9. Limit presentation time that focuses on product for handheld devices or online platforms.
  10. When featuring new technology (specifically: motion control), limit use of "tech demos" and incorporate the tech into known and appreciated games.
  11. Allow for candid, genuinely funny commentary instead of stiff, teleprompted humor.
  12. Allow celebrity guests to make actual announcements instead of relying on their presence for the sake of their presence.
  13. Have a staffer create animated gifs in real time for distribution through NeoGAF. (This one, not so much)

 

Final Word: While this study focused on NeoGAF, it should be pointed out that the express purpose of these press conferences was not to appeal to them specifically. Nintendo has proven that there are substantial profits in markets that do not, and would not, if they knew it existed, use NeoGAF. That said, the forum is the largest and most influential board on the Internet, being visited by thousands of videogame players at any given moment. While it is a small segment of the Internet, it can provide a valuable sign post to the opinions and reactions of hardcore gamers everywhere.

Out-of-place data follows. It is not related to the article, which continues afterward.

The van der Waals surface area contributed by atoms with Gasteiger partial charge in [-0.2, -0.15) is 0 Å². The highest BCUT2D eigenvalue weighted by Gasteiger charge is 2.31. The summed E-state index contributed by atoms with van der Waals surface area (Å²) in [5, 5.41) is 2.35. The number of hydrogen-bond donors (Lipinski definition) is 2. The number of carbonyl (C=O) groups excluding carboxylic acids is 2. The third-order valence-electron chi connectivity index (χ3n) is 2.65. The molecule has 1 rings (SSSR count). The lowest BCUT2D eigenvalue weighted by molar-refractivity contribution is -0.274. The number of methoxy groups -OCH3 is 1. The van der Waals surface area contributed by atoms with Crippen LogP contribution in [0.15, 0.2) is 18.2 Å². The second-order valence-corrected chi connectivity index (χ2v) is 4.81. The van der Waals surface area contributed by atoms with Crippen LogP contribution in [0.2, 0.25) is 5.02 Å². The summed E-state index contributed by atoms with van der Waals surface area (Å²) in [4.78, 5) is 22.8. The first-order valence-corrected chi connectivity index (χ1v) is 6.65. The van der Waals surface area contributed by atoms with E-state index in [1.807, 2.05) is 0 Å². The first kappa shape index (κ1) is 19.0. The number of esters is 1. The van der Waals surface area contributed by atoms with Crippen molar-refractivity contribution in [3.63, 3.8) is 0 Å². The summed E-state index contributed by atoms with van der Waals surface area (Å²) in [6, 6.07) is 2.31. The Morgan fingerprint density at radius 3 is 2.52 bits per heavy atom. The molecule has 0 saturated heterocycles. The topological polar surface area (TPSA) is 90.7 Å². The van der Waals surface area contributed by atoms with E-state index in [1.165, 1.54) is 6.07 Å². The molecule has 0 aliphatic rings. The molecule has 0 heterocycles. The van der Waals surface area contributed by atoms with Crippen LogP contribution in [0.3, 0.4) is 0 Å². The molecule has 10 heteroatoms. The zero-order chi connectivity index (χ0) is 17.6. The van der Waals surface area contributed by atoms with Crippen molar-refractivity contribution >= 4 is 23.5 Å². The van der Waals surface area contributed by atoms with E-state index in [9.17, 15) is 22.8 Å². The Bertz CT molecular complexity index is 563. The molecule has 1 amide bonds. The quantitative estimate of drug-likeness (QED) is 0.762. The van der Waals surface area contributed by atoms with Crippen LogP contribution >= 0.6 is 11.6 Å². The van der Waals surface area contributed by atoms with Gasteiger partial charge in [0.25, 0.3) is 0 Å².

Screen Shot 2014-03-25 at 2.00.11 PMGamesBeat 2014 — VentureBeat’s sixth annual event on disruption in the video game market — is coming up on Sept 15-16 in San Francisco. Purchase one of the first 50 tickets and save $400!
blog comments powered by Disqus

GamesBeat is your source for gaming news and reviews. But it's also home to the best articles from gamers, developers, and other folks outside of the traditional press. Register or log in to join our community of writers. You can even make a few bucks publishing stories here! Learn more.

You are now an esteemed member of the GamesBeat community. That means you can comment on stories or post your own to GB Unfiltered (look for the "New Post" link by mousing over your name in the red bar up top). But first, why don't you fill out your via your ?

About GamesBeat